Tuesday, May 9, 2017

Sally Yates' Senate committee testimony -- exemplary . . . and damaging to Trump

Former Acting Attorney General Sally Yates testified Monday before the Senate Judiciary Subcommittee on Crime and Terrorism, chaired by Sen. Lindsey Graham.   I got to watch a good bit of it live on CSPAN.  I have never seen a more impressive witness at a congressional hearing, nor for that matter a better conducted hearing.   If only our government would take this as a model for bipartisan, fact-based inquiry.

A career prosecutor, Yates became Acting AG after AG Loretta Lynch resigned with the end of the Obama administration.  Her testimony was primarily about her role in informing the Trump administration about National Security Adviser Michael Flynn's duplicity with regard to Russia.

She was the consummate professional, her answers were concise, factual, and crystal clear.   Yet she also came across as warmly personal, even when she demolished Sen. John Cornyn (R-TX), who chided her for refusing to defend the president's Executive Order on immigration bans.  And also when she out-lawyered Sen. Ted Cruz by citing a later statute that trumped the one he quoted.

Yates, calmly and politely reminded Sen. Cornyn of the exchange he and she had had in her confirmation hearings, when he had asked her what she would do if the president asked her to defend a bill that was illegal.   She reminded him that she had said, then, that she would say No.  And that's what she did on this.  Mercifully, for him, Cornyn's question time was up and he had nothing further to say.

She told the committee about learning from the FBI of Flynn's meetings with the Russian ambassador in which he discussed U.S. sanctions imposed on Russia in retaliation for interfering in our election.

Yates had realized that Flynn had lied, at least to the Vice President, who then misinformed the American people in assuring them that Flynn had not discussed sanctions with the Russian ambassador.   Because the Russians would now know that Flynn had lied, it made him vulnerable to blackmail by them -- a severe liability to anyone in a highly sensitive national security position.  So Yates went to share this with the White House legal counsel, tried to impress on him the seriousness of this so that they could "take action," as she put it.   I'll let the timetable tell the rest of the story:

2014           Flynn dismissed by Obama as intelligence chief
2015           Flynn appears in Moscow sitting with Putin
11/10/16    Obama warns Trump not to hire Flynn for NSA
01/20/17   Trump's inauguration
01/20/17   Deputy AG Sally Yates became Acting Attorney
01/24/17   Flynn interviewed by FBI re Russian contacts.
                       Presumably they already had him on tape
                       with the Russian ambassador.  If he lied to
                       the FBI, that is a felony.
01/26/17   Yates informs McGahn that Flynn could be
                       vulnerable to blackmail by Russians because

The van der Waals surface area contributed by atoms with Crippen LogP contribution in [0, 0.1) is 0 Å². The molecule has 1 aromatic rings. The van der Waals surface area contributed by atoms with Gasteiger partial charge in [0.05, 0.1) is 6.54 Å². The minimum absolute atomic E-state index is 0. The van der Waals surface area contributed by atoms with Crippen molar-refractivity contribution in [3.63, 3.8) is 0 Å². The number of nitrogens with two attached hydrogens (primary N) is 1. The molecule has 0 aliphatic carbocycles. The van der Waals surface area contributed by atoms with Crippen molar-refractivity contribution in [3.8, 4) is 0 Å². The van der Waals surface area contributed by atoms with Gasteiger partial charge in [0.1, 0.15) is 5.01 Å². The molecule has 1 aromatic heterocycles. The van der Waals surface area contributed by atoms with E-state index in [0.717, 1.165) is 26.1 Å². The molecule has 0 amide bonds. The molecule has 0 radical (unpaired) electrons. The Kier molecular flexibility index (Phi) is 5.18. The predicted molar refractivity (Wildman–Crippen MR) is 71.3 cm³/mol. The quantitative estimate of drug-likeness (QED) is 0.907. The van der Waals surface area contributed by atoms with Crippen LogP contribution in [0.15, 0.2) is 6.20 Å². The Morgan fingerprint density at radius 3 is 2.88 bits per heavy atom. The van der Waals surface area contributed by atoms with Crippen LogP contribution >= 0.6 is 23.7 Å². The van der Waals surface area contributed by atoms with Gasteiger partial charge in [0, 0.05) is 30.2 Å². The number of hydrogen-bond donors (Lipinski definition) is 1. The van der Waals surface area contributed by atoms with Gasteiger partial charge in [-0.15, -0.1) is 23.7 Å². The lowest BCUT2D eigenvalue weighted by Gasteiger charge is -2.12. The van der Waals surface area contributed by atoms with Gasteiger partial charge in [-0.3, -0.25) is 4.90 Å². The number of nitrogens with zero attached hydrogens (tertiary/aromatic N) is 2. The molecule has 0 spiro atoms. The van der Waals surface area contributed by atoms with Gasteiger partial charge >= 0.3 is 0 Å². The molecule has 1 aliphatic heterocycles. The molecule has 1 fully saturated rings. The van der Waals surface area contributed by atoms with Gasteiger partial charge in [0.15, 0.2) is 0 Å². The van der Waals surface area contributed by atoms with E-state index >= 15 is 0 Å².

they knew he lied about his connections
01/27/17    Second meeting with McGahn at his request.
                       He asked to see the evidence and had other
                       questions.  Yates would see to setting up a
                       way for him to view evidence.
01/30/17   Yates called McGahn to arrange for him to
                        view evidence.
01/30/17   That night, Yates fired by Trump, ostensibly
                       because she refused to defend his
                       immigration ban.  She has no knowledge
                       whether McGahn ever saw the evidence,
                       because she no longer worked there.
02/13/17    Washington Post reports story, based on leaks.
                        Trump team defends Flynn.
02/14/17     Flynn forced to resign (18 days after Yates
                        told WH that he was compromised and
                        thus subject to blackmail;  but only one day
                       after it became public.

Get the picture?   Trump was repeatedly warned about Flynn but did nothing until the story was leaked and reported in the press, 18 days after Yates' visit.   Public exposure forced action, finally.   But Trump, even then, insisted that Flynn had done nothing wrong -- except lie to the Vice President.

Meanwhile, Trump has acted like Flynn was the victim of leaks, although as the case has become more and more obvious -- and hazardous to him -- he has begun to blame Flynn -- and Obama, of course.   Why didn't Obama revoke his security clearance when he fired him in 2014?   Never mind that to be National Security Director, Flynn should have gone through another, far more rigorous security check by the Trump administration.   Apparently either they didn't do it, or failed to pay attention to Flynn's disturbing foreign connections.

I can think of two explanations to answer questions raised by this testimony:  (1)  Flynn was actually a Russian agent, or at least what they call "an asset," meaning that he was already compromised and was acting in Russia's interest and against the U.S.'s interests;  or (2)  Trump and his inner circle already knew what Flynn was doing and approved, i.e.,telling the Russians that Trump would lift the sanctions after he took office.   Either one is a very serious charge, one for Flynn, the other for Trump himself.


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